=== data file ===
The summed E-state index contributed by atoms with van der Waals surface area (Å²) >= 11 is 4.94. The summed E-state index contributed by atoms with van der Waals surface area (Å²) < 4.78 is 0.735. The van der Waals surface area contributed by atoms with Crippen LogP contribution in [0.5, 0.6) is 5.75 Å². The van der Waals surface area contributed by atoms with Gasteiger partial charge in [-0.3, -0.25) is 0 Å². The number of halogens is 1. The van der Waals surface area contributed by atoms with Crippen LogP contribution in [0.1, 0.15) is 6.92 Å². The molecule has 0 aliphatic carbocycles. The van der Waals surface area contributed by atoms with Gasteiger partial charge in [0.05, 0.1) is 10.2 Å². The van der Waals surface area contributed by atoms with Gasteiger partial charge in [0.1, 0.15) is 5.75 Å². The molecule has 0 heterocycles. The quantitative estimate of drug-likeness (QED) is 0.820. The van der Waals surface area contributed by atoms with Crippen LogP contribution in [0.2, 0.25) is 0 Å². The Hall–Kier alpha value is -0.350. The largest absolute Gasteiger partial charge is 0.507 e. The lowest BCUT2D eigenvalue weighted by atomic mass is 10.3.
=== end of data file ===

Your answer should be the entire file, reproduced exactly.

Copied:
The summed E-state index contributed by atoms with van der Waals surface area (Å²) >= 11 is 4.94. The summed E-state index contributed by atoms with van der Waals surface area (Å²) < 4.78 is 0.735. The van der Waals surface area contributed by atoms with Crippen LogP contribution in [0.5, 0.6) is 5.75 Å². The van der Waals surface area contributed by atoms with Gasteiger partial charge in [-0.3, -0.25) is 0 Å². The number of halogens is 1. The van der Waals surface area contributed by atoms with Crippen LogP contribution in [0.1, 0.15) is 6.92 Å². The molecule has 0 aliphatic carbocycles. The van der Waals surface area contributed by atoms with Gasteiger partial charge in [0.05, 0.1) is 10.2 Å². The van der Waals surface area contributed by atoms with Gasteiger partial charge in [0.1, 0.15) is 5.75 Å². The molecule has 0 heterocycles. The quantitative estimate of drug-likeness (QED) is 0.820. The van der Waals surface area contributed by atoms with Crippen LogP contribution in [0.2, 0.25) is 0 Å². The Hall–Kier alpha value is -0.350. The largest absolute Gasteiger partial charge is 0.507 e. The lowest BCUT2D eigenvalue weighted by atomic mass is 10.3.